Total number of ballots cast was the most in a primary election ever, with the highest rate of turnout in 28 years.
Moose resident Marian Meyers admitted that she didn’t do all of her homework ahead of showing up to the polls Tuesday at the Teton County Recreation Center.
Meyers, who had been in the books as a Democrat, changed her registration to Republican so she could vote for U.S. Rep. Liz Cheney, who she admired for having the “guts to stand up for our country in the face of a lot of opposition.” She was less certain, however, about which other Republicans on her ballot had values and stances that best aligned with her own — and so she left some bubbles unfilled.
“I did not want to vote for somebody who I was not familiar with and educated about,” Meyers said.
Meyers wasn’t alone — and it wasn’t just crossover voters who didn’t make it down the ballot.
There were more than 182,000 ballots cast across Wyoming during early and in-person voting, which is the highest raw count in a midterm primary election on record and the highest rate of turnout since 1994. Roughly 40% of Wyoming’s voting age population put a ballot in the mail or showed up to the polls. There was a 31% increase in Wyoming residents who voted compared to 2018, the last primary election halfway through a U.S. president’s term.
“To some degree, this was a referendum of where people stood on Trump, as much as anything else,” former Gov. Dave Freudenthal told WyoFile.
Largely, Wyoming voters motivated to come out sided with Trump in the highest-profile race: Cheney versus Harriet Hageman, the former president’s hand-picked proxy, who topped the incumbent by a 37% margin.
More than 99.5% of the nearly 172,000 ballots cast in the Republican primary marked either Cheney, Hageman or another candidate. Not so for candidates in races farther down the ballot. It’s nothing new, but there were several races — statewide, legislative, county, municipal, and others — in which a significant portion of voters didn’t select a candidate.
In the competitive statewide race for the superintendent of public instruction, there were more than 25,000 fewer votes cast — called undervotes — than there were total ballots submitted. That’s about 14% of all the voters who turned out, and in that race Megan Degenfelder topped incumbent appointed superintendent Brian Schroeder by a relatively slim margin, only 3,555 votes.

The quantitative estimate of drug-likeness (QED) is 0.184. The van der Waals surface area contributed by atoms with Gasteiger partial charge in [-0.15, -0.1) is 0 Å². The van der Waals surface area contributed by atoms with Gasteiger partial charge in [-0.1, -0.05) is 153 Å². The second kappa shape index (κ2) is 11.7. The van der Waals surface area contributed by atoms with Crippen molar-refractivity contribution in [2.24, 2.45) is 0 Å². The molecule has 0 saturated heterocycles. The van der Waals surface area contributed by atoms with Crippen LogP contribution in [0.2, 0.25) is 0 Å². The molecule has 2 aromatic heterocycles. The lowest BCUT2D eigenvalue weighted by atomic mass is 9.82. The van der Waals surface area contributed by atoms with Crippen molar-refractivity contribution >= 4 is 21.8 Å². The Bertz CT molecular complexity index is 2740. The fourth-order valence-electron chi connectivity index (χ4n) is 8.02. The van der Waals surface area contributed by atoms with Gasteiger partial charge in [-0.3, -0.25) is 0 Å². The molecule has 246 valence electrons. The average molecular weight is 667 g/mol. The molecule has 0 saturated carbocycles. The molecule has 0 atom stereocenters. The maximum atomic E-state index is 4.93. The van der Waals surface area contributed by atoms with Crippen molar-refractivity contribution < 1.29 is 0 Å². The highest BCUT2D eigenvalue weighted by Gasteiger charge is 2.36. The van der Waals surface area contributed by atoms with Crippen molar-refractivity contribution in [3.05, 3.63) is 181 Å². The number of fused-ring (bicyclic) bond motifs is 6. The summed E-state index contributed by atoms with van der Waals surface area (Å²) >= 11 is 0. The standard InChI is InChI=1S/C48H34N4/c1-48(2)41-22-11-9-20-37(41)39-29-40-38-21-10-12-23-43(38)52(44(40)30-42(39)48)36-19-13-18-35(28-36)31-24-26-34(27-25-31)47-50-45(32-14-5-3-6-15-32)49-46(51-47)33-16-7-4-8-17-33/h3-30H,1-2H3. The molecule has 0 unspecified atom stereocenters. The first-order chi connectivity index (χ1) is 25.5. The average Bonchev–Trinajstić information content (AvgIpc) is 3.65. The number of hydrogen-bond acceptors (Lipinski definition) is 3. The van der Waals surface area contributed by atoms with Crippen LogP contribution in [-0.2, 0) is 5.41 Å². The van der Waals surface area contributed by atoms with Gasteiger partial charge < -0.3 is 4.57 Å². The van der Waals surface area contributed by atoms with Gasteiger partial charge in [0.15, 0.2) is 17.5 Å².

Notably, the undervote rate for the superintendent of public instruction improved compared to the 2018 primary, when 21% of Republicans didn’t select a superintendent candidate.
There were 14,000 undervotes in the race for secretary of state, a position that oversees Wyoming’s elections. Rep. Chuck Gray (R-Casper), who campaigned on the premise that the 2020 election was rigged, won with 75,938 votes. Second-place finisher, Sen. Tara Nethercott, garnered 63,044 votes. Still, the undervote very likely played no role in the outcome — it would only have swung the race to Nethercott if more than 90% of the would-be voters filled her bubble.
But undervotes might have played a role in the outcomes of some Wyoming Legislature races. In Albany County’s House District 14, Julie McCallister lost by just 125 votes to Bryan Shuster in a race with 487 fewer votes placed than total ballots cast in the district. Albany County houses Laramie, a liberal-for-Wyoming city where voters were more apt to crossover. Based on who donated to the candidates — far-right mega-donors Dan and Carleen Brophy backed Shuster — a higher percentage of down-ballot voting might have swung the race to McCallister.
Shuster will face incumbent Rep. Trey Sherwood (D-Laramie) in November’s general election.
Cheyenne resident Jeff Oliver is an example of a Wyoming voter who weighed in on statewide races the primary, but didn’t vote all the way down the ballot. Usually a Democrat, his disapproval of Trump and the former president’s endorsed candidates motivated him to change party affiliation.
“With the age of Trump, democracy is in peril,” Oliver said.
Oliver voted against three Trump picks: Hageman, Schroeder and Gray. He didn’t vote on state House or Senate races, and personally knew of five or six other people in his circle who did something similar.
“You know, in some of those races they’re either like a Republican that’s unopposed or they are like two or three Republicans, who pretty much are equally very hardcore conservative,” Oliver said. “So there’s not a viable one that I would see as much better than the other in terms of what they’re going to do for Wyoming.”
The general election, where Wyoming voters can choose between Republicans and often long-shot independents, Democrats, and minor-party candidates is Nov. 8.
This article was originally published by WyoFile and is republished here with permission. WyoFile is an independent nonprofit news organization focused on Wyoming people, places and policy.